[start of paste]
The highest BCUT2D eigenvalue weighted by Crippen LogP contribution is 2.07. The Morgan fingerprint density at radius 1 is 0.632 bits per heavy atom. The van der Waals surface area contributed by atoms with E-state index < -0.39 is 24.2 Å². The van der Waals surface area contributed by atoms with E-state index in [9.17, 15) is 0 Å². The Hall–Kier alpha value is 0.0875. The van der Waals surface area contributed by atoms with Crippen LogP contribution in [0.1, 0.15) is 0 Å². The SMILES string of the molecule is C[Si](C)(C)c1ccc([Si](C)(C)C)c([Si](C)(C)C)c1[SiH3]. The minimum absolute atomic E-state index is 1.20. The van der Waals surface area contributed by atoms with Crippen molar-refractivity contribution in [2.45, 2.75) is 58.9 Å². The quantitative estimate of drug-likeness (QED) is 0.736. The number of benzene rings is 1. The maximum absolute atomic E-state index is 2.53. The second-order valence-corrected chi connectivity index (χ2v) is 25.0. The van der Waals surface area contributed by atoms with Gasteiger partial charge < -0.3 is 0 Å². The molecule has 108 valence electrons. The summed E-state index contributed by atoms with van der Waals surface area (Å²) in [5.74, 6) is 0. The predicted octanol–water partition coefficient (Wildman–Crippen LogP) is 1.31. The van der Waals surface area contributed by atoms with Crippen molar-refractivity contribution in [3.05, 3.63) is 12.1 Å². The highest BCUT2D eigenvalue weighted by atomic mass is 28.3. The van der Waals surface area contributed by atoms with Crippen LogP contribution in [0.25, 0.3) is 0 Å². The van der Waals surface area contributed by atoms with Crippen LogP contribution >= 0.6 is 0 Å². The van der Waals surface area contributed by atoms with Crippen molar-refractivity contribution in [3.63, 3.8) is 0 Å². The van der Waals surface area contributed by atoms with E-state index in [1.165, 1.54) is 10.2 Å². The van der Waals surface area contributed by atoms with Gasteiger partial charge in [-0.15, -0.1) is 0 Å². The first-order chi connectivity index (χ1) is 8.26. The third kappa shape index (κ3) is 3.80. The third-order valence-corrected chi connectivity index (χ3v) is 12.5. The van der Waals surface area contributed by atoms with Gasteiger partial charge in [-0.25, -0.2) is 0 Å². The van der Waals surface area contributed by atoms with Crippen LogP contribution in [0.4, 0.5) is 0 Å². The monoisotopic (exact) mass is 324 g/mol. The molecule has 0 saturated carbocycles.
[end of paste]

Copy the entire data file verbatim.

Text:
The highest BCUT2D eigenvalue weighted by Crippen LogP contribution is 2.07. The Morgan fingerprint density at radius 1 is 0.632 bits per heavy atom. The van der Waals surface area contributed by atoms with E-state index < -0.39 is 24.2 Å². The van der Waals surface area contributed by atoms with E-state index in [9.17, 15) is 0 Å². The Hall–Kier alpha value is 0.0875. The van der Waals surface area contributed by atoms with Crippen LogP contribution in [0.1, 0.15) is 0 Å². The SMILES string of the molecule is C[Si](C)(C)c1ccc([Si](C)(C)C)c([Si](C)(C)C)c1[SiH3]. The minimum absolute atomic E-state index is 1.20. The van der Waals surface area contributed by atoms with Crippen molar-refractivity contribution in [2.45, 2.75) is 58.9 Å². The quantitative estimate of drug-likeness (QED) is 0.736. The number of benzene rings is 1. The maximum absolute atomic E-state index is 2.53. The second-order valence-corrected chi connectivity index (χ2v) is 25.0. The van der Waals surface area contributed by atoms with Gasteiger partial charge < -0.3 is 0 Å². The molecule has 108 valence electrons. The summed E-state index contributed by atoms with van der Waals surface area (Å²) in [5.74, 6) is 0. The predicted octanol–water partition coefficient (Wildman–Crippen LogP) is 1.31. The van der Waals surface area contributed by atoms with Crippen molar-refractivity contribution in [3.05, 3.63) is 12.1 Å². The highest BCUT2D eigenvalue weighted by atomic mass is 28.3. The van der Waals surface area contributed by atoms with Crippen LogP contribution in [0.25, 0.3) is 0 Å². The van der Waals surface area contributed by atoms with Crippen LogP contribution >= 0.6 is 0 Å². The van der Waals surface area contributed by atoms with Crippen molar-refractivity contribution in [3.63, 3.8) is 0 Å². The van der Waals surface area contributed by atoms with E-state index in [1.165, 1.54) is 10.2 Å². The van der Waals surface area contributed by atoms with Gasteiger partial charge in [-0.15, -0.1) is 0 Å². The first-order chi connectivity index (χ1) is 8.26. The third kappa shape index (κ3) is 3.80. The third-order valence-corrected chi connectivity index (χ3v) is 12.5. The van der Waals surface area contributed by atoms with Gasteiger partial charge in [-0.25, -0.2) is 0 Å². The van der Waals surface area contributed by atoms with Crippen LogP contribution in [0.4, 0.5) is 0 Å². The monoisotopic (exact) mass is 324 g/mol. The molecule has 0 saturated carbocycles.